Tension in Griggs County: All-new county leaders slash budgets and, some say, create climate of fear
COOPERSTOWN — Four months after voters replaced all five Griggs County commissioners in a recall election, the replacements have been busy slashing the budget, cutting jobs and trying to implement a controversial construction project that they had opposed.
“We’re doing all we can to make sure taxes don’t increase,” said Commissioner John Wakefield, one of the five who took office in October. “We hope we don’t have to and we won’t, unless we get approval from the taxpayers.”
The new commissioners said they hope to avoid a $500,000 to $1 million budget deficit that the county could face when a new $3.5 million courthouse and emergency operations center is completed and the old courthouse is either demolished or preserved.
Voters had opposed the project three times, but the County Commission at the time pushed it through anyway, saying it was necessary for the good of the county; voters then recalled the commissioners. Those former commissioners remain on the Griggs County Building Authority, a private, nonprofit group they created to oversee the project and issue bonds to pay for it.
They contend the county’s finances are stable, the project is on budget and that the new commissioners are creating an atmosphere of fear among county employees with the budget slashing.
“They campaigned by saying taxes were going to double, that we would have a debt of $300,000 or $500,000,” said Ron Halvorson, the Building Authority’s chairman and former County Commission chairman before his defeat by Wakefield. “After a while, people start to believe it.
“Well, when taxpayers got their statements, they saw their taxes went down. Not only that, but the county ended the year with a surplus of more than $170,000. To this day, they haven’t told anybody where they’re getting their numbers.”
The Griggs County Courthouse was built in 1883 and remains North Dakota’s oldest courthouse still functioning as a courthouse. The building has been on the National Register of Historic Places since 1977.
In 2010, county officials debated the fate of the courthouse after mold-related health issues in the lower level forced the county’s social services and sheriff’s departments to relocate. While structurally sound, the three-story building is also not handicap accessible and has a leaking roof that’s causing long-term damage, among other issues.
Since then, county voters have rejected three proposals to either remodel the historic courthouse or build a new one, even though a federal grant paying for most of the new emergency operations center would reduce the burden for local taxpayers.
The former county commissioners planned a fourth election in March 2013 but, instead, decided to form the Building Authority to go ahead with the construction project.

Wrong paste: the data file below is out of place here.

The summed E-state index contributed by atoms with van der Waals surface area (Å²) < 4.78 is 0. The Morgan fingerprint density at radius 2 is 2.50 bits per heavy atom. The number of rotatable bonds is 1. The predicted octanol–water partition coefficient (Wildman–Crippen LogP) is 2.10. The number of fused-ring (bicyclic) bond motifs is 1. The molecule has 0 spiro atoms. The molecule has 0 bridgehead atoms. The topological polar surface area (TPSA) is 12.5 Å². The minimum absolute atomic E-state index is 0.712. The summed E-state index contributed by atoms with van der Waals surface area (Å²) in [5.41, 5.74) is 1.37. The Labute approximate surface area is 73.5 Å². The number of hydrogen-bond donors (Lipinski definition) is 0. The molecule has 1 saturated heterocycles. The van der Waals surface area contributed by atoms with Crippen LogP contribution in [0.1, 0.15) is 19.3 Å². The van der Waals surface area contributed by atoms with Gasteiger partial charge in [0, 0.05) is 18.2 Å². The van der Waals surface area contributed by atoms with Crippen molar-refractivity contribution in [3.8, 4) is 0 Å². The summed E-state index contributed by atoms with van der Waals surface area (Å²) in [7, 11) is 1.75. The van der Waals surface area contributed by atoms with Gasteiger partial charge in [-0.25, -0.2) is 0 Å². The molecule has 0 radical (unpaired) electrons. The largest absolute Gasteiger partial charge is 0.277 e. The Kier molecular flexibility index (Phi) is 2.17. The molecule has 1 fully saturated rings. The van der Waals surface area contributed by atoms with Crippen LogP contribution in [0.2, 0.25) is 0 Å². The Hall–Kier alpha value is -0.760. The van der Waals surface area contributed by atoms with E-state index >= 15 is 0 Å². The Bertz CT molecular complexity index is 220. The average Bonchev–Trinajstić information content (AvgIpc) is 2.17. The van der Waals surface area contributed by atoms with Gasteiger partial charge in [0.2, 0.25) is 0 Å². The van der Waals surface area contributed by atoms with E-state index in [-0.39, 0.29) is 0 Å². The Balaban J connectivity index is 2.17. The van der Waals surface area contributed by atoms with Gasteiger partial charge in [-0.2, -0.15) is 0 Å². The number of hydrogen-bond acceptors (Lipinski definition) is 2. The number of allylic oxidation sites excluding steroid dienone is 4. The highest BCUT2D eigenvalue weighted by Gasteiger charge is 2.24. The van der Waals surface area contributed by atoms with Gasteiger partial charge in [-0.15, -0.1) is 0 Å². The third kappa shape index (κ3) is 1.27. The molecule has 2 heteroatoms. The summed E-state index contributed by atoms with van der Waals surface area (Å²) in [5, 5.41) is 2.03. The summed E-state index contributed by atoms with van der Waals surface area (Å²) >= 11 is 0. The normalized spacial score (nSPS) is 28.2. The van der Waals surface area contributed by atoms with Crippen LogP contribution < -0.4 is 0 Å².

That prompted a group of county residents to launch a recall campaign in spring 2013. Few, if anyone, expected all five commissioners to be defeated.
Once elected, it didn’t take long for the new County Commission to chart a new course.
In November, commissioners got rid of Assistant State’s Attorney Marina Spahr. She had been an integral part of the planning for the new courthouse and EOC. Griggs County now gets legal services from the Nelson County State’s Attorney’s Office on a part-time basis.
The commission also eliminated a legal secretary’s position in the state’s attorney’s office in mid-January.
Connie MacKenzie, who had been with the county since 1998, also served as the county’s zoning officer for the past six years. Her combined salary for both positions was about $36,000 annually.
“After 15 and a half years of working for the county, I got two days’ notice,” she said.
County Tax Equalization Director Barbara Anderson will leave her job after Friday. She submitted her resignation after the County Commission cut her position from full-time to three-fifths, or 24 hours per week.
“I can’t do my job in that amount of time,” she said.
Being a part-time employee means she will also receive no benefits, such as health insurance or retirement savings.
She has accepted a job in the health care field, in which she worked before starting with the county five years ago.
“My biggest problem is with the new commission cutting jobs,” Anderson said, “and the lack of respect we’ve been receiving from the new commissioners. Not one of them came into my office to see what we do in our job.
“We all used to work together. We got our work done, but it was fun,” she said. “It’s not fun anymore. There’s nothing but stress.”
These are just a few of the big changes under the new commissioners. More changes may be ahead.
The new commissioners now propose to combine the county’s auditor and treasurer positions, beginning in 2015. Both currently are elected positions.
The decision coincides with County Auditor Cindy Anton’s decision not to seek re-election in November. The $28,000 set aside in her budget to train her replacement has also been cut by commissioners.
“We’re going to lose some good people from the county, and we’ll never get them back,” Sheriff Bob Hook said.
Commissioner Wakefield said the County Commission is examining all positions with an eye toward making county government as streamlined as possible. He disputes claims that the commission has been anything less than open, saying the commission asked department heads for suggestions on how to cut their budgets.
“There have been some changes and we’re trying to combine some offices to try and save some money,” he said. “We’re always looking for ways to be more prudent with the taxpayer’s dollar. Obviously, that causes some tension.